They ate through the walls of the house and into the house and ate every book I had ever read. Each book they ate, cleared my mind in the dream. And then they ate my clothes and my photo albums and even my mother and father’s ashes on the mantel, and that made me feel good too. The bankers ate into my bedroom and consumed the pile of bills on my nightstand. They ate my checkbook and the notebook where I kept all my secret passwords. They ate the calendars from the wall. They completely freed me of everything. I woke up so happy.
I woke my dog and in the lantern light, I fed her crackers and canned chicken and the last of the baby carrots.
We walked on. The path a winding downward slope. Occasionally, I found a couple steps that were carved with obvious chisel marks. Man made. At one point that day, I found a graffiti on the wall in pink spray paint: HOW COULD THEY SEE ANYTHING BUT SHADOWS?
Farther up, there were initials and dates … so and so wuz here. Besides occasional litter, this was the only sign of American life I saw, unless some of the swastikas I found were painted by Americans, which they are known to do from time to time.
Later that day, my dog and I came across great underground pools of water, steaming and seeming fresh, but I didn’t let my dog go in the water and I didn’t go in either. I’d just seen a news report about a person who had climbed inside a hot spring at Yellowstone National Park and they had melted from the water, dying almost instantly, disintegrating.
Instead of going in the water, I poured some bottled water and let my dog drink from my hand.
I said, “Sometimes I think knowledge is just a weight that crushes a person. The more you know, the more the weight crushes down on you. It might save your life, but it also makes you miserable.”
My dog looked up at me and I wondered how joyous it must be to only have to know a couple words.
I said, “Did you know that ants can carry ten times their own weight? Did you know that ants have the IQ of an ant, not very smart. Ants do fine, they can carry a lot of weight. Ants are very happy and they have all the things an ant needs to live a full insect life. I can’t even afford new sneakers. I just glued my sole back on and now I am ready to walk for awhile.”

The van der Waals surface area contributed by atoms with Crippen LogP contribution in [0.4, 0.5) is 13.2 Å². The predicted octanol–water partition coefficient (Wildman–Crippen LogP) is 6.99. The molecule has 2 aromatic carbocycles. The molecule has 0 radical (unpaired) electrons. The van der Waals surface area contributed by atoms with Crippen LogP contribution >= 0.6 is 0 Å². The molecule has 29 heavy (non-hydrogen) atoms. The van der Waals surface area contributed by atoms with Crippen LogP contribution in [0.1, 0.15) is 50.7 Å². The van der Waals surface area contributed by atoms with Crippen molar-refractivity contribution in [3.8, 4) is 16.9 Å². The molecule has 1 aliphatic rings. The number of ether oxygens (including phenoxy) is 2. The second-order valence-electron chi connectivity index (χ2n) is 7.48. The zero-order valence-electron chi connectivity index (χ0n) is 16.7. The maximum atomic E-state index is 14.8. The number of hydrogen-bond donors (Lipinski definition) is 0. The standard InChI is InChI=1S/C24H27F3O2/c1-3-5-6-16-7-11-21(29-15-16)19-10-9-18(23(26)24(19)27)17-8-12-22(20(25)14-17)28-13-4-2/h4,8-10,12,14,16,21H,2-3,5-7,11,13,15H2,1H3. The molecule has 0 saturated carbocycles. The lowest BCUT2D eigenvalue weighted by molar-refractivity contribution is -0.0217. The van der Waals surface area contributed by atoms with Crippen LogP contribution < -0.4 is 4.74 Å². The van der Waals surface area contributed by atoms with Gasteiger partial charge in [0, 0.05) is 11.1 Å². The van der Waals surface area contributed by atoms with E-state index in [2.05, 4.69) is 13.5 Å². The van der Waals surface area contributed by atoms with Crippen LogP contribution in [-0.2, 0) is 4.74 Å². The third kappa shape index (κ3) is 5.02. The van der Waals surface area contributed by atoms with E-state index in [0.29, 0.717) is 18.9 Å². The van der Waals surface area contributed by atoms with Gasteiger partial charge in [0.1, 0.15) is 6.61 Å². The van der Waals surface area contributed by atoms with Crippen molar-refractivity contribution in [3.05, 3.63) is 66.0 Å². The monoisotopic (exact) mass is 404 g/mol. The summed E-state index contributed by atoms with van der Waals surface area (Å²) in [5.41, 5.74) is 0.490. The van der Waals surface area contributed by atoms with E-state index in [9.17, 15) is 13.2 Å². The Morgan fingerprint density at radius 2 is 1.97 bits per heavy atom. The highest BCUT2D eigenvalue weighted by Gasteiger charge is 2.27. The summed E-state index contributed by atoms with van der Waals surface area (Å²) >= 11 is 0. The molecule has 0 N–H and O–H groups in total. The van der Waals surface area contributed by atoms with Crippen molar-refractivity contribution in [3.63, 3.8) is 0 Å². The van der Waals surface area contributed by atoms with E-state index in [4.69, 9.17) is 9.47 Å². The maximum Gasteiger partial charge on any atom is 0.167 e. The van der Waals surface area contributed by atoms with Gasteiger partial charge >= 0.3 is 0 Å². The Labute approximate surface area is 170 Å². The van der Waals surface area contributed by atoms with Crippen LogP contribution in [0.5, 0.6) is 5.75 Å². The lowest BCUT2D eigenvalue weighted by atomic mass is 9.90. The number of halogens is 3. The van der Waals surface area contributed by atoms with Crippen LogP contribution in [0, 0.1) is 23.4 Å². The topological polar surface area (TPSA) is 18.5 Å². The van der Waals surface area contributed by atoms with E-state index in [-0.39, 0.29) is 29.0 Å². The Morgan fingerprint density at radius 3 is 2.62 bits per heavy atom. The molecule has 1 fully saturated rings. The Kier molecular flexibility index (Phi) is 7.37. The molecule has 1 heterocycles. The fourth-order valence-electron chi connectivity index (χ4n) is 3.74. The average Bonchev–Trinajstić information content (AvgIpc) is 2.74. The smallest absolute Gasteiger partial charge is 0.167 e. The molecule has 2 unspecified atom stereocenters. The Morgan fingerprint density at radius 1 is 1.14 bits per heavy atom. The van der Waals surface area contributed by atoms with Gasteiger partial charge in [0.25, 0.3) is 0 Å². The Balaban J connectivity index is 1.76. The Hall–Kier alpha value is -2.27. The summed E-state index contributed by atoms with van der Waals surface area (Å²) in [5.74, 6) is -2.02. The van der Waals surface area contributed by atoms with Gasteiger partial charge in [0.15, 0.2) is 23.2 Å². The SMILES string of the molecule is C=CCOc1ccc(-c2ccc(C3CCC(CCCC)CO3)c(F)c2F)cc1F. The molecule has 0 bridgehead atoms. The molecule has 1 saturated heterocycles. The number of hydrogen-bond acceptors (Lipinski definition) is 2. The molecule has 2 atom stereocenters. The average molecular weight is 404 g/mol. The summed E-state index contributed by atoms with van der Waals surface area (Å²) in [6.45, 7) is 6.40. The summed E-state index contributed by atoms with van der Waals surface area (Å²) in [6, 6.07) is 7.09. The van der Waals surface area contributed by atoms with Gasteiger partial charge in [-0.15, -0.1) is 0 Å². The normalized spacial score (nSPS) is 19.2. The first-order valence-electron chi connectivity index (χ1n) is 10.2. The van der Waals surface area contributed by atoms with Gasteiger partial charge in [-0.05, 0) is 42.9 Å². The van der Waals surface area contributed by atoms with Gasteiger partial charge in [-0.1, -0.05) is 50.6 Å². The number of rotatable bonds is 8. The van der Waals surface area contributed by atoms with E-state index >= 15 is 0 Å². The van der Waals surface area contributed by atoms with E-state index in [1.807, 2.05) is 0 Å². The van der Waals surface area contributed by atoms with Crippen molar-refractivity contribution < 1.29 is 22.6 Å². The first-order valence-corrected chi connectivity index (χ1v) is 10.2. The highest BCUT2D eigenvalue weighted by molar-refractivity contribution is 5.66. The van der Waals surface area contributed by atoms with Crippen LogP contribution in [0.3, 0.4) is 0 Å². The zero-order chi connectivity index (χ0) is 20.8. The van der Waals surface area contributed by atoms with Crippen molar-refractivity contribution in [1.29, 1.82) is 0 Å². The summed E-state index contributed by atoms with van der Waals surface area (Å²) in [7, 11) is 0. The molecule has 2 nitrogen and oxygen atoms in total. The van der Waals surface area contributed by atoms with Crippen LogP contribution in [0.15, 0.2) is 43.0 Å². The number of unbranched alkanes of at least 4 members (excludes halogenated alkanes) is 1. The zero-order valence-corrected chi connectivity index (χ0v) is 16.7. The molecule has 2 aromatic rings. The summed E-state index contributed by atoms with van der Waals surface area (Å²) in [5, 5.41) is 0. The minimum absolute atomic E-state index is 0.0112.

After my big speech to my silent dog, I too was silent for days. As if I’d taken a vow and the vow was powering the journey itself.
The path opened into a great hall of stone. A natural amphitheater, empty, except for the echo of my footsteps and the panting of my dog.
Some people will tell you there is no chance whatsoever that the earth is hollow. I am well acquainted with those kinds of people. I used to see them all the time on message boards. I used to argue with them all the time. But each time I tried to fight their ignorance, all I figured out from doing my own research was that there are so many things beyond the narrow scope of the human mind … I’d click a link and find some other truth (satellite photos of massive holes seen in the north pole, shot from space). (A respected air force pilot who had flown his plane into one of these openings at the pole and had seen first hand, vast ranges of underground mountain, rivers, a purple sea itself, subterranean cities, glimmering.)
I first learned about Agartha from a YouTube clip. An astronaut in zero gravity playing around with a bubble of water.
The astronaut had some contraption that mimicked the exact rotation of the earth around the sun. And the bubble of water hung suspended in the orbit.
The astronaut then pointed out that air bubbles inside the floating water droplet were forming and being pushed to its center, creating a natural hollow.
Next part of the video the astronaut narrated a cartoon clip of how earth was formed with molten lava, and as it spun in space cartoon lava earth cooled and the air bubbles formed in the middle of cartoon lava earth too. The place was called Agartha.
The third ‘day’, it began to warm up because there is a blue sun in the center of the earth, and I was walking towards it with my dog. Earth doesn’t have a molten core, it has a blue son. Isn’t science so cool?
And on the fourth day I felt comfortable enough to let you know that my dog’s name is Enoch. She’s a good dog. She’s kind and not too bright, but her sense of smell and sense of direction are impeccable. So when there was a branch in the tunnel, I always felt comfortable letting Enoch pick the way. That fifth night we stopped as usual in our passage and I sat and ate and fed Enoch some of our beef jerky and the last of our Honey Nut Cheerios.
The lantern was beginning to dim, its battery fading, we wouldn’t have much more light.
“We’ll be stumbling around in the dark like ignoramuses soon. Get ready for that new way of life. Lucky for us I packed other batteries.”
But then there was the sound of birds and I was stunned to see them flutter past us. Enoch leapt up and snapped her jaw but the birds were small and fast.